Conversely, Sunni and southern leaders will, most likely, not recognize their assertion to power, thus intensifying the country’s descent into chaos.  UN Secretary General Ban Ki-moon urged Yemen to reinstate President Hadi and told Council, “Let me be clear, Yemen is collapsing before our eyes.  We cannot stand by and watch.”[10]  It is the job of the UN Security Council to act in accordance with Chapter VII of the UN Charter (Action with Respect to the Threats to the Peace, Breaches of the Peace, and Acts of Aggression) during this time of hostility and take measures to promote peacekeeping. Due to safety concerns, the U.S. even closed the American embassy in Yemen, placing it in similar circles as Syria and Libya where U.S. diplomatic presence has been removed.[11] Similarly, other states have closed their embassies due to security concerns.[12]

Houthi

Yemen is a fractured country on the brink of a civil war and the recent struggle for power also generates opportunity for al-Qaeda to establish a stronger foothold.  For a long time Yemen’s government has been considered a key ally in the fight against al-Qaeda in the Arab Peninsula (AQAP).[13]  Houthis claim to be anti-al-Qaeda and have driven the extremists from the areas they control, but Saleh Ali al-Sammad, second in command for the Houthis rebel group and former advisor to President Hadi, alludes to other conclusions by stating, “We are not against the missions or individuals themselves, but against policies adopted by America.”[14]  A common disdain for American diplomacy means the U.S. lacks a key counterterrorism ally in the region while al-Qaeda’s influence expands.  The effective boost for al-Qaeda was affirmed when al-Qaeda fighters completely captured the Yemeni National Army’s 19th Brigade, an important oil-producing area in southeastern Yemen.[15]  The strategic position of Yemen next to Saudi Arabia, a top oil exporter, and its access to shipping lanes in the Gulf of Aden make the stability of the country a U.S. priority.[16]  Also, Saudi Arabia, as the main Sunni power, believes the Houthis are backed militarily, financially and politically by its Shia regional archrival, Iran, although these allegations have been denied.[17]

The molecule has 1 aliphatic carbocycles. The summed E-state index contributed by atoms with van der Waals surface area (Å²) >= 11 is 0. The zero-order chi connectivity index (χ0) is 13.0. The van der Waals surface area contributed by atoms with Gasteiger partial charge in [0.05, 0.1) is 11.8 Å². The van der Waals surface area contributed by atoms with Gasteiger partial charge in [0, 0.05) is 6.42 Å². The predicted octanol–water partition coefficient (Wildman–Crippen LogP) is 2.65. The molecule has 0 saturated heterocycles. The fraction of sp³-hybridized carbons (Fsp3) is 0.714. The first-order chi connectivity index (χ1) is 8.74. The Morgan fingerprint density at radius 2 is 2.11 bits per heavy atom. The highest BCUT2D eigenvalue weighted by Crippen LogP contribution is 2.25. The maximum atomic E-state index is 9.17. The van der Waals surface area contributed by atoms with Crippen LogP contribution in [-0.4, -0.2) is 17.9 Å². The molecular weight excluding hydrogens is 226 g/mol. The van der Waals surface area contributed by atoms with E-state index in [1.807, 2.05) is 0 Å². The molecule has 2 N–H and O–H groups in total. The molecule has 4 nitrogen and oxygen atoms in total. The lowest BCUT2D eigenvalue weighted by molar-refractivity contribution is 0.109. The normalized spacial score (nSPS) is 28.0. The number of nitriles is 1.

Houthi Child

The international community, especially the UN, must coordinate a response to Houthis’ newfound control and aim to terminate AQAP’s influence in the Arabian Peninsula.  Bruce Riedel, senior fellow at the Brookings Institute stated, “Yemen was supposed to be a role model for this smarter approach of building local capacity and getting our allies to do more.  It’s a sobering reality that it’s not working.”[17]  With the Houthis in power, Yemen, a dominant player in an especially geo-strategic location, is now a pro-Iranian, anti-American Shia militia.  The Houthis’ rebellion has not only put Yemen at a political crossroad that concerns the international community, but has now also caused the U.S. to reevaluate its commitment to the poorest country in the Arabian peninsula as al-Qaeda’s infectious presence intensifies.

Suzanne De Deyne is a second year student at the University of Baltimore School of Law (candidate for J.D., May 2016) concentrating in International Law. Suzanne graduated cum laude from the University of Massachusetts-Amherst with a Bachelor of Arts in Political Science and a minor in Economics. She also received a Honor’s International Relations Certificate from Mount Holyoke College.

Currently, Suzanne is a staff editor on the Journal of International Law and represents the International Law Society as the Alumni Relations Director. As a CICL Fellow, Suzanne conducts legal research for International Rights Advocates on human rights and corporate accountability. She is also a member of Phi Alpha Delta and the Women’s Bar Association. This summer she will be a legal intern at Gibson, Dunn, & Crutcher in the firm’s Brussels office, which is focused on Competition Law practice in Europe.

[1] Nick Paton, Yemen’s President, Cabinet Resign, CNN (Jan. 23, 2015), http://www.cnn.com/2015/01/22/world/yemen-violence/.

[2] Id.

[3] Nadia Prupis, Yemeni President, Cabinet Resign Amid Deal with Rebels, Common Dreams (Jan. 22, 2015), http://www.commondreams.org/news/2015/01/22/yemeni-president-cabinet-resign-amid-deal-rebels.

[4] Nick Paton, supra note 1.

[5] Nadia Prupis, supra note 3.

[6] Yemen Crisis: Who are the Houthis?, BBC News Middle East (Feb. 6, 2015), http://www.bbc.com/news/world-middle-east-29319423.

[7] Bruce Ridel, SOTU: U.S. has Little Leverage to Influence the Outcome in Yemen, Brookings (Jan. 20, 2015), http://www.brookings.edu/blogs/up-front/posts/2015/01/20-sotu-us-little-leverage-to-influence-outcome-in-yemen-riedel

[8] Nick Paton, supra note 1.

[9] Yemen Crisis: Who are the Houthis?, supra note 6.

[10] Shuaib Almosawa & Rod Nordland, Qaeda Fighters Gain in Yemen as United Nations Warn of Country’s Freefall, N.Y. Times (Feb. 12, 2015), http://www.nytimes.com/2015/02/13/world/middleeast/al-qaeda-yemen-military.html.

[11] Shuaib Almosawa & Rod Nordland, U.S. Embassy Shuts in Yemen, Even as Militant Leader Reaches Out, N.Y. Times (Feb. 10, 2015), http://www.nytimes.com/2015/02/11/world/middleeast/yemen-houthi-leader-pledges-to-pursue-power-sharing-accord.html?_r=0.

[12] Japan closes embassy in Yemen over ‘security concerns’, PRESS TV (Feb. 16, 2015) http://www.presstv.ir/Detail/2015/02/16/397791/Japan-closes-diplomatic-mission-in-Yemen

[13] Nick Paton, supra note 1.

[14] Shuaib Almosawa & Rod Nordland, supra note 11.

[15] Shuaib Almosawa & Rod Nordland, supra note 10.

[16] Yemen Crisis: Who are the Houthis?, supra note 6.

[17] Id.

[18] Bruce Ridel, supra note 7.